Odd question...anyone have any ideas on accelerating the rotting process in fruit, apples in particular. I'm using the decay of an apple to demonstrate the passage of time and was supposed to buy the apples over a week ago. I have a week, two at the most to get these fresh apples into a bad way. Any tips? Alternatively a good fruit to use that will decay quickly. The obvious (bananas) doesn't work for the scene, peaches maybe but I would prefer a fruit with a skin that isn't soft to begin with. I asked at the supermarket but the bad apples they had were damaged as well, for the scene I need it to look rotten and untampered with. Thanks.
Thread: Rotting fruit
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06-09-2012 12:52 PM
06-10-2012 05:46 AM
- Join Date
- Mar 2011
I think the best bet would be to ask your nearest garden or such a place that grows such things.
If you want to stay with supermarket stuff, you could experiment in putting them in the oven, or frying them on a pan with some crap, like soy sauce gives good coloring, while being edible even. In your case, maybe low heat in oven could be a good starting point. Makes them soft quick enough, just be carefull to not make them look too much like prepared food There are so many ways a fruit can go bad (will it just dry out or slowly turn to liquid, or catch mold, or mummify, whatever), so depending on what you are looking after, that might or might not work. But that's been good enough for some projects of mine. This is fast process, so you can easily test and make variations.
After softening/killing them with heat, you could try planting some real mold in them. As in, get some mold (preferably from some other fruit so you know that mold species likes rotten fruit) and just put it on top of the apple. Not tried that, but I think the fruit will catch some mold growth quite quickly (I'd guess 1-2 days). If you do that, it kinda can be a work safety issue, so hygienics needs to be taken care of.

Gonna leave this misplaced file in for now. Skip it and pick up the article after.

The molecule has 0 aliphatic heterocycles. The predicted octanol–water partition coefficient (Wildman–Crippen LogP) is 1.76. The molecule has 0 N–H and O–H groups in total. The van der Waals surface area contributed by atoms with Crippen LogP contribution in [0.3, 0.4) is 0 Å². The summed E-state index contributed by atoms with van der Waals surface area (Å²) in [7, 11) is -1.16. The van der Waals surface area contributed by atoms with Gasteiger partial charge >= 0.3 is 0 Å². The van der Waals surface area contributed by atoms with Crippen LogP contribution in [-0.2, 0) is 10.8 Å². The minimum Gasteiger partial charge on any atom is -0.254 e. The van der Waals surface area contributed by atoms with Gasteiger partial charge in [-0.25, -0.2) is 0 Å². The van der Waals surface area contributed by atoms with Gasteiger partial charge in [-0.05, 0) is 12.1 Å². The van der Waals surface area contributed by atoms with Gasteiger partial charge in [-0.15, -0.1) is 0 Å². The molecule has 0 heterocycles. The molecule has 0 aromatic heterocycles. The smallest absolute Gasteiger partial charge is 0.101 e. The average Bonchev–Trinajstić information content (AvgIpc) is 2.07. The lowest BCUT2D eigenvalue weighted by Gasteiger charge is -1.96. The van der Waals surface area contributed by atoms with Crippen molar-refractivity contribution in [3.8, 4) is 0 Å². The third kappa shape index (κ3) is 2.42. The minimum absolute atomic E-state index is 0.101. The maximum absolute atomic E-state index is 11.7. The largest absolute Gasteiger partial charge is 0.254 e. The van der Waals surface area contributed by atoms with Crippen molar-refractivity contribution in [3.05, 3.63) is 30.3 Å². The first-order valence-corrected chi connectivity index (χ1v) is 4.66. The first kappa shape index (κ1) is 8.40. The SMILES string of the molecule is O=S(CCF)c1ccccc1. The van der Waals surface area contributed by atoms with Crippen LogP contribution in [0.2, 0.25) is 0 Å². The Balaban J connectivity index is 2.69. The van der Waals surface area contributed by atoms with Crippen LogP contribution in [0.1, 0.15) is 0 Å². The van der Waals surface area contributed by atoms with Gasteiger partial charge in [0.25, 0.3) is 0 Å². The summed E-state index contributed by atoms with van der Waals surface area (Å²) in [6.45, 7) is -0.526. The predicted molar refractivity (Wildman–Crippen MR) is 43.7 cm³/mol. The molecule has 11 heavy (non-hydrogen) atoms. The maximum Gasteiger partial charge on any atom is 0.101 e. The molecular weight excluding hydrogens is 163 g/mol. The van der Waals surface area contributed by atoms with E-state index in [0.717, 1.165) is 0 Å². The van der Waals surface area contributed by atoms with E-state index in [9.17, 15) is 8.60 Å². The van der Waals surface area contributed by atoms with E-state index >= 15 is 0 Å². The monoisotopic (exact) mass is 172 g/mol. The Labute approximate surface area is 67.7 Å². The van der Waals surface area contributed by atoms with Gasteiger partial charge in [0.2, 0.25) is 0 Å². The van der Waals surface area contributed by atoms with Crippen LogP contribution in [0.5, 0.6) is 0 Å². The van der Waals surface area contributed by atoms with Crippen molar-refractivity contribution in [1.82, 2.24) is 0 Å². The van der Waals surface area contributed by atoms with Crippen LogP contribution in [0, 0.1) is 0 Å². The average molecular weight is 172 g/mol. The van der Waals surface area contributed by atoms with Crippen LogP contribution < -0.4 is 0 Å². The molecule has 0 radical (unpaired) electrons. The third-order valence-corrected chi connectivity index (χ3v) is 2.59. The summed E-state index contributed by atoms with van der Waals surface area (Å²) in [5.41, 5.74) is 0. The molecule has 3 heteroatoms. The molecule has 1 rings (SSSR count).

Also something I haven't tried, but heard that fruits like apples, avocados, bananas, melons, peaches, pears, and tomatoes emit ethylene gas, which accelerate the aging process of fruits like broccoli, cabbage, cauliflower, leafy greens and lettuce. So you might try storing them together for really natural results. I believe the effect will not be very significant however.
For non-closeups, painting the fruit with glue and throwing some flour on top of them can be convincing enough to simulate mold.
06-10-2012 11:29 AM
If you know any gardeners you could try putting them in the middle of a composter. Everything seems to turn to muck pretty quick there, and in that warm organic environment there must be any number of moulds and insects ready to mess with the fruit. Try to buy fully organic fruit as well, most supermarket stuff lasts unnaturally long times due to the treatments they get. Don't buy any imported stuff, specially where you are in Australia; the Australian customs seem like the biggest Nazis I ever met and have a penchant for irradiating anything natural...just saying'.
06-11-2012 01:44 AM
You can accelerate most fruit ripening by putting the fruit in a paper bag with other already ripe/overripe fruit (especially bananas) - i believe the ethylene gas from the ripe fruit acts as a signal to the less ripe fruit.
I'd expect the same would also work to overripen fruit, especially if you leave the bag in a warm sunny place.